Loved the set design, Gary clearly uncomfortable with dressing up shed the Splinter look within minutes of being on stage so down to his usual jeans, Tshirt and New Rocks. He was never good with having an on stage persona - criticised for being too cold when he first started and the ackwardness remains. Maybe something to do with the autism that was for year's undiagnosed.

Thought the set design was good and given how ill he was the show was as good too. The Splinter songs sounded better than the old hits. Think he needs to find better synth players for his band. Still "Me, I Disconnect From You" as the second song got all the old fans cheering. Joe the Waiter was lovely even though difficult to sing with a sore throat - really enjoyed that. Also had "Down in the Park", the much covered "Metal", "I Die You Die", "Cars", "Are Friends Electric" and you missed the standing ovation at the end.

As for the Gary fans - yeah had to contend with tall pot-bellied blokes standing in front of me before which is why was glad I was seated (not just because of bad knees). I don't particularly like big venues. The constant trips to bar and toilet throughout a gig I've encountered everywhere. Why not just drink your drink, hold it in until the interval and see what you've come to see. And all the watching the gig through your camera phone or ipad and blocking my view. I think the older people behave worse than the young (who really can't afford to go out anyway). Ok, portly middle-aged ladies squeezing themselves into corsets and getting over-excited about their idol perhaps a bit sad but then again why not? Born on the border of the Boomer and Gen Xers I guess I'll always remain an over-grown teenager. The sheer childish silliness and the cameradierie makes being a Numanoid all the better. Rage, rage against the dying of the light (said not in Welsh accent but Michael Caine voice in Intersellar!).

Weirdly didn't really enjoy Gang of Four - liked the destruction of the microvave oven on stage on Black Friday though.

PJ Proby sounds fab. Would have enjoyed that.

Parting thought: If PJ Proby had actually pissed on Gary Numan you probably wouldn't be able to show a video of it online under the new porn regulations.

PS Won't throw you the Numanoids :-)

Nature Strikes Back said...

You should set up a rival music review blog minxthink!

Neil Partrick said...

Fantastic rebuttal minxthinx! And funny. At least one of us can write. I did think some of the later material was more cod industrial and trying to keep up with a shifting market, but fair comment.

I want to hear Dylan Thomas as recited by Michael Caine. Interstella Street?

I did enjoy Down in the Park. I missed Joe the Waiter though...perhaps I was in the loo. Appropriate?

Anonymous said...

Aww thanks for the positive comments about my writing. Keep starting up blogs, posting a couple of times them adandoning it. Really should try to make more of an effort. Only gigs coming up now are The Real Tuesday Weld next week (electroswing and dark cabaret - really are worth checking out) and Public Service Broadcasting next year. Might book Matt Berry too (Psych-folk and acid jazz). Alas am seriously skint now.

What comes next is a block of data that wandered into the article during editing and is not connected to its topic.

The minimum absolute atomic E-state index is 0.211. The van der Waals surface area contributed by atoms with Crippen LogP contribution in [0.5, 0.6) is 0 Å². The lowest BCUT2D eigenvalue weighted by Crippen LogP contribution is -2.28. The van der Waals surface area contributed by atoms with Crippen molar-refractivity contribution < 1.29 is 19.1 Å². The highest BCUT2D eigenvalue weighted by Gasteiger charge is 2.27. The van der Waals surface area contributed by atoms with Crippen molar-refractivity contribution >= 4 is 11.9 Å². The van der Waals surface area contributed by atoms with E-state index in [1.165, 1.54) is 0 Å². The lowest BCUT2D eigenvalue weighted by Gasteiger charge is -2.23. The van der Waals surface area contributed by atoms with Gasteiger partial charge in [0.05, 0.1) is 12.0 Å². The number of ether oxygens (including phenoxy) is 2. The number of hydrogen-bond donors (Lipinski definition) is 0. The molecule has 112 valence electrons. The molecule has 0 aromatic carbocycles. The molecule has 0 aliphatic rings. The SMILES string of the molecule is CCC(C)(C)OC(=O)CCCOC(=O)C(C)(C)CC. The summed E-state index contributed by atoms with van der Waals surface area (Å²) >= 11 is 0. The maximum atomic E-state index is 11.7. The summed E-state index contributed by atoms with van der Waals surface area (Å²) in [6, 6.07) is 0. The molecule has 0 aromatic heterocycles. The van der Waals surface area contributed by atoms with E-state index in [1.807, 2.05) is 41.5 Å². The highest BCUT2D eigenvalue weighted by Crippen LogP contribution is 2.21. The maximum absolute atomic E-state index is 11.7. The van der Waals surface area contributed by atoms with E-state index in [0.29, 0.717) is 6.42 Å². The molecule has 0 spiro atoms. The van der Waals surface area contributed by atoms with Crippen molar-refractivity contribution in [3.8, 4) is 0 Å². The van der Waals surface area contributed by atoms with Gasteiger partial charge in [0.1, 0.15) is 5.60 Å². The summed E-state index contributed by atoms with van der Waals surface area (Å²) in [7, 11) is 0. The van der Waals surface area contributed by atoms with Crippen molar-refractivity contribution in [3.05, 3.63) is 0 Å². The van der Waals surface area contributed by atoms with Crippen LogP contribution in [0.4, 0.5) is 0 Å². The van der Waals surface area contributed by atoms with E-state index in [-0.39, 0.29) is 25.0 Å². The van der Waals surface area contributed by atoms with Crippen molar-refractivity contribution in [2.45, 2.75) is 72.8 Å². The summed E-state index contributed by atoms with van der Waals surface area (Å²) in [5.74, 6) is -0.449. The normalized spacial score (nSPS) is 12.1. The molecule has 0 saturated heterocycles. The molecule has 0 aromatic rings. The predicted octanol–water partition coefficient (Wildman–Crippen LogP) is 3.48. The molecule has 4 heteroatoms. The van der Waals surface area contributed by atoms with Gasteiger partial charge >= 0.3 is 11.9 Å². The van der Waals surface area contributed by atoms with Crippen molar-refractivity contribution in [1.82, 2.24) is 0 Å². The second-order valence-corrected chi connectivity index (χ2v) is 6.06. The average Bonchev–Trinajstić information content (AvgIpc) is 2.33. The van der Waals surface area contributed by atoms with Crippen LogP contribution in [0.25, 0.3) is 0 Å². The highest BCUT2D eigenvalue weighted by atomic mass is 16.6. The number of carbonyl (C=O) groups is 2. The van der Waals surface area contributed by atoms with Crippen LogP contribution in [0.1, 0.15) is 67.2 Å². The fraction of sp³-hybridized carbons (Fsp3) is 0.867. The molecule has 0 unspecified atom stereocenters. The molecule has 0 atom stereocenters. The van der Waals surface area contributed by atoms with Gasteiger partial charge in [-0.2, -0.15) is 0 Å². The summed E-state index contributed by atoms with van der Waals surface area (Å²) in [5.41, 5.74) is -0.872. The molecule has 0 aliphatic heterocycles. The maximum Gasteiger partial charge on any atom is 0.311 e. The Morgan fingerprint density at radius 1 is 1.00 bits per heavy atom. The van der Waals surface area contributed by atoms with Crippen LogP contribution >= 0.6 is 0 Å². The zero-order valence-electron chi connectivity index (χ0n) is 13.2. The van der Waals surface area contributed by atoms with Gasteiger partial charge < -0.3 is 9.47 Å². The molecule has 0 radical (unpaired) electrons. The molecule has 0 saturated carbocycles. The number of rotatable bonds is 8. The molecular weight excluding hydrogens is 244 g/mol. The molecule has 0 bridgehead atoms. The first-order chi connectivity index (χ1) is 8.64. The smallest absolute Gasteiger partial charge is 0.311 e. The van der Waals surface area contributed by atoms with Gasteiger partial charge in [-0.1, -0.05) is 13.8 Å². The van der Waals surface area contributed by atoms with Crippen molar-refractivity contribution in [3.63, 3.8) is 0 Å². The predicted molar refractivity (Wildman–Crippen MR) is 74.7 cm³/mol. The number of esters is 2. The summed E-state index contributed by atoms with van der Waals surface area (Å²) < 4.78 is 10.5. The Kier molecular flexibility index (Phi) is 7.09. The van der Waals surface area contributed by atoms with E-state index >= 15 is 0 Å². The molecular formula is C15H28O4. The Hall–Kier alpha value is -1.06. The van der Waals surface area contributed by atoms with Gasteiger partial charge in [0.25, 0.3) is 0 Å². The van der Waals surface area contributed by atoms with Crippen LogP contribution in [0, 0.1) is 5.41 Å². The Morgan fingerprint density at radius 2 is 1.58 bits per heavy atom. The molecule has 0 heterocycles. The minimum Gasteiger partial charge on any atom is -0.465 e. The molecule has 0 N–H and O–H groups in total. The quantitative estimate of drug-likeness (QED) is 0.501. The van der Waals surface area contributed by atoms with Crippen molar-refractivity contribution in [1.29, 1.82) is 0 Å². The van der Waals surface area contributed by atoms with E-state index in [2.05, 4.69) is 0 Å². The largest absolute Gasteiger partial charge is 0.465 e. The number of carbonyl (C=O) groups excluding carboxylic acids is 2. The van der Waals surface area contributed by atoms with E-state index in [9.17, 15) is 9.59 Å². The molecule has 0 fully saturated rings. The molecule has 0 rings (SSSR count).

At least you haven't contract Numanitis - lots of fans reporting they've come down with the lurgy after the gig. As one fan quipped: "Gary's gone viral". Gonna have some Lempsip and crawl under the duvet now...

Look forward to reading your next post.

ronntenn said...

P.J.Proby was mentioned positively in the comments about the "60's Gold" 2014 show in Eastbourne. The Texan Trooper is absolutely wonderful. In the 60's he was the best performer of all. For the next few decades he did slide down the ladder a bit & almost popped his clogs, LOL! 22 years ago he gave up the booze & "slowly but surely" (one of his brilliant demos for Elvis which The King copied)P.J. has got better & better.So many singers these days classed as legends.One in five actually deserve that title!. PROBY SHOULD BE A LIVING LEGEND!

Ness said...

Ha ha ha ha! Your Gazza review really made me Laugh Out Loud as they say in cyber speak xx

Neil Partrick said...

Many thanks Ness and Ms Strikes Back for this comments and support. Thanks to for the fascinating and I think largely correct contribution by Mr Ronntenn....As one of my 60s and 70s faves sang..."Who Are You...ooh ooh ooh ooh?"

Neil Partrick said...

I also should have mentioned the sterling openers at the "60s Gold Night", The Fortunes.They were tight and fronted by a good (and I think the original) vocalist. Chip Hawkes, as Ms StrikesBack referred to, was on great form. Silence is Golden (see the You Tube link)was, well, golden. Who needed Brian Poole (another illness victim and only an occasional Tremeloe anyway)